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Access Airtable Data with Entity Framework 6

This article shows how to access Airtable data using an Entity Framework code-first approach. Entity Framework 6 is available in .NET 4.5 and above.

Entity Framework is an object-relational mapping framework that can be used to work with data as objects. While you can run the ADO.NET Entity Data Model wizard in Visual Studio to handle generating the Entity Model, this approach, the model-first approach, can put you at a disadvantage if there are changes in your data source or if you want more control over how the entities operate. In this article you will complete the code-first approach to accessing Airtable data using the CData ADO.NET Provider.

  1. Open Visual Studio and create a new Windows Form Application. This article uses a C# project with .NET 4.5.
  2. Run the command 'Install-Package EntityFramework' in the Package Manger Console in Visual Studio to install the latest release of Entity Framework.
  3. Modify the App.config file in the project to add a reference to the Airtable Entity Framework 6 assembly and the connection string.

    APIKey, BaseId and TableNames parameters are required to connect to Airtable. ViewNames is an optional parameter where views of the tables may be specified.

    • APIKey : API Key of your account. To obtain this value, after logging in go to Account. In API section click Generate API key.
    • BaseId : Id of your base. To obtain this value, it is in the same section as the APIKey. Click on Airtable API, or navigate to https://airtable.com/api and select a base. In the introduction section you can find "The ID of this base is appxxN2ftedc0nEG7."
    • TableNames : A comma separated list of table names for the selected base. These are the same names of tables as found in the UI.
    • ViewNames : A comma separated list of views in the format of (table.view) names. These are the same names of the views as found in the UI.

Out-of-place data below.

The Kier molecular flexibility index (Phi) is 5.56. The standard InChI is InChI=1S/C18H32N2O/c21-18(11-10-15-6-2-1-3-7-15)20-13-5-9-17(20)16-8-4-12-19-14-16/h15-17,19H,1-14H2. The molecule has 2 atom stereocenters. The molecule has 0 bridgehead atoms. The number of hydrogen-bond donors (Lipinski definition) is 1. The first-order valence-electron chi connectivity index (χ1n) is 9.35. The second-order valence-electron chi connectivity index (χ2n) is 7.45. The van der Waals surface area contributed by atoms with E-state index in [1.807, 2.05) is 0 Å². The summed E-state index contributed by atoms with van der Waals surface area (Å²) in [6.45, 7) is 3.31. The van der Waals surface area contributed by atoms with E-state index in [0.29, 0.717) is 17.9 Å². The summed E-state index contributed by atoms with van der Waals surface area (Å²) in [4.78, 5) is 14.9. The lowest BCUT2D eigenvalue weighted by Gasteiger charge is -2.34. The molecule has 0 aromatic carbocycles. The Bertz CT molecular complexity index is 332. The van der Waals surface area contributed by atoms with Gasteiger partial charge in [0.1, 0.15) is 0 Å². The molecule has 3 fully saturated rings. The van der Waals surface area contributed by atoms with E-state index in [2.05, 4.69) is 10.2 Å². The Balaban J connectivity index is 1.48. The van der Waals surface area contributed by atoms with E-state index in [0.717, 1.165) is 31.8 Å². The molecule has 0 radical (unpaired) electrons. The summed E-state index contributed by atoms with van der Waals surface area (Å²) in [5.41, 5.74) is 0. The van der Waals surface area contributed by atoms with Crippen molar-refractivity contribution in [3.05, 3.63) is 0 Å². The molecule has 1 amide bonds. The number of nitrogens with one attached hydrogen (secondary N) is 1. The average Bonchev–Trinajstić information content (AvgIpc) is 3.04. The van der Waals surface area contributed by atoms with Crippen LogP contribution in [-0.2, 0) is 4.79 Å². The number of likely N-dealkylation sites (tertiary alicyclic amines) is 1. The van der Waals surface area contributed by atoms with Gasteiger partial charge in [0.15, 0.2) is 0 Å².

<configuration> ... <connectionStrings> <add name="AirtableContext" connectionString="Offline=False;APIKey=keymz3adb53RqsU;BaseId=appxxN2fe34r3rjdG7;TableNames=TableA,...;ViewNames=TableA.ViewA,...;" providerName="System.Data.CData.Airtable" /> </connectionStrings> <entityFramework> <providers> ... <provider invariantName="System.Data.CData.Airtable" type="System.Data.CData.Airtable.AirtableProviderServices, System.Data.CData.Airtable.Entities.EF6" /> </providers> <entityFramework> </configuration> </code>
  4. Add a reference to System.Data.CData.Airtable.Entities.EF6.dll, located in the lib -> 4.0 subfolder in the installation directory.
  5. Build the project at this point to ensure everything is working correctly. Once that's done, you can start coding using Entity Framework.
  6. Add a new .cs file to the project and add a class to it. This will be your database context, and it will extend the DbContext class. In the example, this class is named AirtableContext. The following code example overrides the OnModelCreating method to make the following changes:
    • Remove PluralizingTableNameConvention from the ModelBuilder Conventions.
    • Remove requests to the MigrationHistory table.
    using System.Data.Entity; using System.Data.Entity.Infrastructure; using System.Data.Entity.ModelConfiguration.Conventions; class AirtableContext : DbContext { public AirtableContext() { } protected override void OnModelCreating(DbModelBuilder modelBuilder) { // To remove the requests to the Migration History table Database.SetInitializer<AirtableContext>(null); // To remove the plural names modelBuilder.Conventions.Remove<PluralizingTableNameConvention>(); } }
  7. Create another .cs file and name it after the Airtable entity you are retrieving, for example, SampleTable_1. In this file, define both the Entity and the Entity Configuration, which will resemble the example below: using System.Data.Entity.ModelConfiguration; using System.ComponentModel.DataAnnotations.Schema; [System.ComponentModel.DataAnnotations.Schema.Table("SampleTable_1")] public class SampleTable_1 { [System.ComponentModel.DataAnnotations.Key] public System.String Id { get; set; } public System.String Column1 { get; set; } }
  8. Now that you have created an entity, add the entity to your context class: public DbSet<SampleTable_1> SampleTable_1 { set; get; }
  9. With the context and entity finished, you are now ready to query the data in a separate class. For example: AirtableContext context = new AirtableContext(); context.Configuration.UseDatabaseNullSemantics = true; var query = from line in context.SampleTable_1 select line;